California Has The Most Expensive Fast Food

Though the cost of living varies from place to place, there are some places in the United States that are known outright to be expensive. New York City, Los Angeles, and San Francisco are just a few of the cities immediately associated with high prices, wealthy tycoons, and folks struggling to get by. No matter where you live, food is one thing you can't go without, and just like the cost of living, its price point tends to fluctuate.

With that being said, you might be able to guess that California is on the higher end of the spectrum. According to a 2017 report from Deutsche Bank, San Francisco is the sixth most expensive city in the world for dining at an Italian restaurant. To enjoy a meal for two, you should expect to fork out a little over $50 each time.

The same is to be said for groceries. According to Nasdaq, San Francisco is the fourth most expensive place in the United States to shop for food: 32% higher than the average cost. The city is followed by Oakland, where groceries are 31% costlier than your typical store.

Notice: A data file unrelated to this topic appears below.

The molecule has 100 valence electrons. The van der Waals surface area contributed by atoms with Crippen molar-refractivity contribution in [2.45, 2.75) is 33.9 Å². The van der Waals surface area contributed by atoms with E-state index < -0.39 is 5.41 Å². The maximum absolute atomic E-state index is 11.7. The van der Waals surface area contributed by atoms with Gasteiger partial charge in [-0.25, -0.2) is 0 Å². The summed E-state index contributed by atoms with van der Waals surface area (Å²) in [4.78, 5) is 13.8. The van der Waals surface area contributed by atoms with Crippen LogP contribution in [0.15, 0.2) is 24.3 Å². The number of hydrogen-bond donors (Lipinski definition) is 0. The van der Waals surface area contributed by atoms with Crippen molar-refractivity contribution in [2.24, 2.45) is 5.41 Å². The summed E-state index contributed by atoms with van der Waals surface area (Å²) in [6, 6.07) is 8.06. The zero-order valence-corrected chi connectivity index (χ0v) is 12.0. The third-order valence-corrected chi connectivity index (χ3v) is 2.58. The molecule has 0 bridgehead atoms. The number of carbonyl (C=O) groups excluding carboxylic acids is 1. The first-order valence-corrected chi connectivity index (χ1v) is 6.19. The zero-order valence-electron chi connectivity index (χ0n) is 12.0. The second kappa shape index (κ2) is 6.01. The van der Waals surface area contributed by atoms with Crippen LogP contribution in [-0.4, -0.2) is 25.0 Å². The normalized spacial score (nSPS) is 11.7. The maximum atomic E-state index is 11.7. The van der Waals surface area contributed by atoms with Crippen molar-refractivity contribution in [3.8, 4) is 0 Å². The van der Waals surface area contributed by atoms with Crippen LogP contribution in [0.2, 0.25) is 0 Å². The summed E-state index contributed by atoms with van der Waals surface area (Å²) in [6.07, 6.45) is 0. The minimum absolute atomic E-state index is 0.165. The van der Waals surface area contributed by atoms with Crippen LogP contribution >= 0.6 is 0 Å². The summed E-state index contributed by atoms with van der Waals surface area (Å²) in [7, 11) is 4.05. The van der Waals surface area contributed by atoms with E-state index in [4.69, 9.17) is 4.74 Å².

These statistics don't show California topping the list, but according to MoneyGeek, that changes when fast food comes into the picture.

A study compared the prices of a popular combo meal

In September 2022, MoneyGeek sought to find the most expensive places to enjoy a burger, fries, and soda. And sadly for those living in California, two of the state's cities topped the list. For this specific combo meal, it costs more than $14.50 on average in both San Francisco and Los Angeles.

However, due to inflation, nearly everywhere took somewhat of a hit. From 2021 to 2022, the cost of the meal rose by 9%, and Burger King suffered the largest price increase of 21%. Additionally, the most expensive burger chain is Five Guys, where it costs around $20 for burgers, fries, and a soft drink.

According to The Center Square, a family of four in California will spend approximately $10,543 on food this year, and that's only if most meals are purchased at a grocery store and then prepared at home. Hope isn't all lost, though, as the typical California family makes nearly $10,000 more than the national average, and only 10.2% rely on SNAP benefits in comparison to the 12.1% rate in many other cities.